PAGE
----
Generation Y and Z are the heaviest internet users in the world. They engage in a wide set of online activities, including social networking and entertainment consumption (think music downloads and streaming video). In order to appeal to this segment, marketers need to enhance their virtual presence, describing in detail how and where to purchase their products.

One way of raising the interactivity of brands is via social media. Facebook, the most popular social media platform, has 500 million members. Pepsi’s PepsiFreshProject, that targets teenagers and early adults, has its own Facebook fan page with more than two million followers. Its competitor, Coca-Cola, has more than 19 million followers overall.

Participation

Embracing technology-based marketing and sales channels such as text, mobile and internet has been found to yield results with younger segments. For example, Shiseido, a cosmetics company, launched the Puretext club in the UK in 2002. This campaign was aimed at promoting its Pureness skin care range to teenagers via text messages. McDonald’s promoted its McFlurry product through text messaging. To engage teenagers who may dislike overt marketing activity, McDonald’s sponsored an interactive game, “The Lost Ring”. The game was a global, multi-lingual alternate reality game that united players in a quest to recover ancient Olympic secrets.

Entertainment

To appeal to Gen Y and Z, advertisements need to appeal to their sense of humor and emotions, using “real people” in real-life vignettes, set against innovative music. Rather than focusing on features and product specifications, ads should be about lifestyle and fun. Once their interest is captured, Y-ers and Z-ers can easily retrieve technical information about the product from the internet or from their friends.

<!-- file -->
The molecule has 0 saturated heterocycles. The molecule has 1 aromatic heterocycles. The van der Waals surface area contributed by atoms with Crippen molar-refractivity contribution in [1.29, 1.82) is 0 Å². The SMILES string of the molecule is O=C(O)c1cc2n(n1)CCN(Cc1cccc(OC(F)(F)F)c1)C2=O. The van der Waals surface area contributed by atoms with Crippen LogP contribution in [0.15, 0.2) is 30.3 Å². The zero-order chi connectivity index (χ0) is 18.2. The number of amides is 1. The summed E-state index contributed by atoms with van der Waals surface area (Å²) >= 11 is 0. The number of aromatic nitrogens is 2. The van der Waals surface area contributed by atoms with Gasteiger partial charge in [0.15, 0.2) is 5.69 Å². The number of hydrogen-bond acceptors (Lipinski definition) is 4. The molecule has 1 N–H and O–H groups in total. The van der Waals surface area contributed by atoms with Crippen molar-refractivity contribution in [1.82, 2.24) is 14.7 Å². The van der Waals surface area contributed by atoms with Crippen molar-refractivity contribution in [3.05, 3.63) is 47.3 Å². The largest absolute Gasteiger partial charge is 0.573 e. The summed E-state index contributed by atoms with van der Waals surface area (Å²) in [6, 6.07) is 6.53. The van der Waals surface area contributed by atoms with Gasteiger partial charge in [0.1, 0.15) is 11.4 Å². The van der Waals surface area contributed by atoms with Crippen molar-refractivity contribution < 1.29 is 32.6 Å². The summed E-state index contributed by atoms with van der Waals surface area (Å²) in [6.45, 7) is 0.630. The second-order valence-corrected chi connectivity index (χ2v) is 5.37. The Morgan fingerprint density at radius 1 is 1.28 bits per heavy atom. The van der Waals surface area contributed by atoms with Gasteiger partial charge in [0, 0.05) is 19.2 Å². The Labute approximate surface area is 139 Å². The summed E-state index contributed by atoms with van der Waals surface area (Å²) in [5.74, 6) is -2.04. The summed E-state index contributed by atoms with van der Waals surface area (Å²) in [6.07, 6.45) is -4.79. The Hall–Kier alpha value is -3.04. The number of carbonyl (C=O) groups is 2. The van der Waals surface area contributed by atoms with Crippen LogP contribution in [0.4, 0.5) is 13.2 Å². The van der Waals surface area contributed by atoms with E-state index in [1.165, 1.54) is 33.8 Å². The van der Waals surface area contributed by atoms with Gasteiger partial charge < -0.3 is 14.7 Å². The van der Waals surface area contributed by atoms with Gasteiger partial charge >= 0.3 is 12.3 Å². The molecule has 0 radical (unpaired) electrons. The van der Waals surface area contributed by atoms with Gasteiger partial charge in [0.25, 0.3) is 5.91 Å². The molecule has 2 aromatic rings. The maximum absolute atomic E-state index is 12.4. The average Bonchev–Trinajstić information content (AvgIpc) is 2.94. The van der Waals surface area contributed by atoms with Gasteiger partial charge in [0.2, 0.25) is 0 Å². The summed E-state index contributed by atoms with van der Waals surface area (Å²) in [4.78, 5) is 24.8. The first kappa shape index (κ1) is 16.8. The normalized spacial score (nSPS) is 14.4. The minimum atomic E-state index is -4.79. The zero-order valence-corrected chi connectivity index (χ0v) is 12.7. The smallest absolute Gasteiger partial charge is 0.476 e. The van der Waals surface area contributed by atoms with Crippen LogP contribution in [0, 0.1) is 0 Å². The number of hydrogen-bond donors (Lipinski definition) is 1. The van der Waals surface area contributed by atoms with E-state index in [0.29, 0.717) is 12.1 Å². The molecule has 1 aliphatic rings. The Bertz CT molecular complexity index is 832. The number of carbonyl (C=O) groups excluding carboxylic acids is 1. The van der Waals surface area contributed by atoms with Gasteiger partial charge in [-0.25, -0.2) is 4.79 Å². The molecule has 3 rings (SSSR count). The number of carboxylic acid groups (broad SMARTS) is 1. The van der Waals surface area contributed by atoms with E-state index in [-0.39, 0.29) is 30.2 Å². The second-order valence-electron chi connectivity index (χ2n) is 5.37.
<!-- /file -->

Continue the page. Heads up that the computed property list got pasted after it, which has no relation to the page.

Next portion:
Accessibility

Since Gen Y and Z use the internet for shopping and accessing information, 24/7 access to information and services is a big advantage. The new breed of consumers expects complete information and round-the-clock service. Tracking online purchases or offering technical support via internet chatroom can be important advantages for these consumers. One example of this is the domain and webhosting company Startlogic. Customers who purchase from Start logic can access 24/7 chat support from anywhere in the world.

HP has been recognized for its strength in online customer service. Using social media technologies, HP utilized a customer support forum where global customers could exchange insights and tips to enable them to resolve issues themselves. This participatory platform has helped 13 million customers to resolve issues.

Social & Environmental Consciousness

Being born in a time of environmental crisis, Gen Y-ers and Z-ers do consider a product’s environmental impact24. “Green” products and services are attractive to them, like solar powered cell phones, LED lighting and hybrid cars.

As an off-shoot of its corporate social responsibility efforts and targeting younger consumers, GM and IBM utilized social media to engage customers on issues of sustainability and social responsibility. Using Twitter, GM’s “Ecoimagination Challenge” elicited proposals from customers about modernizing the electricity grid. IBM has a Smart Planet program that amplifies the voices of their Twitter followers on existing core themes.

On the concept of recycling, Nike has a “Reuse-A-Shoe” project that asks customers to return old footwear, which is then used for manufacturing basketball courts and football pitches. Nike is also designing goods containing fewer rare raw materials.

Conclusion

Being positioned as the segments of the future, Generations Y, Z and the Google babies will push marketers to raise the bar on attributes like interactivity, accessibility and social & Green impact. And since Gen Y and Z-ers have more spending power, a lot will ride on who wins the battle for the hearts and minds of these consumers.

However it is vital to note that technology is only a means to engage these consumers. Using technology in marketing is a means to an end and should never be allowed to become the end in itself. Distinguishing between these two approaches will make all the difference between true marketing success versus merely embracing the latest marketing fad.

Back to Top

Back to Home
BTBTBTBTBTBT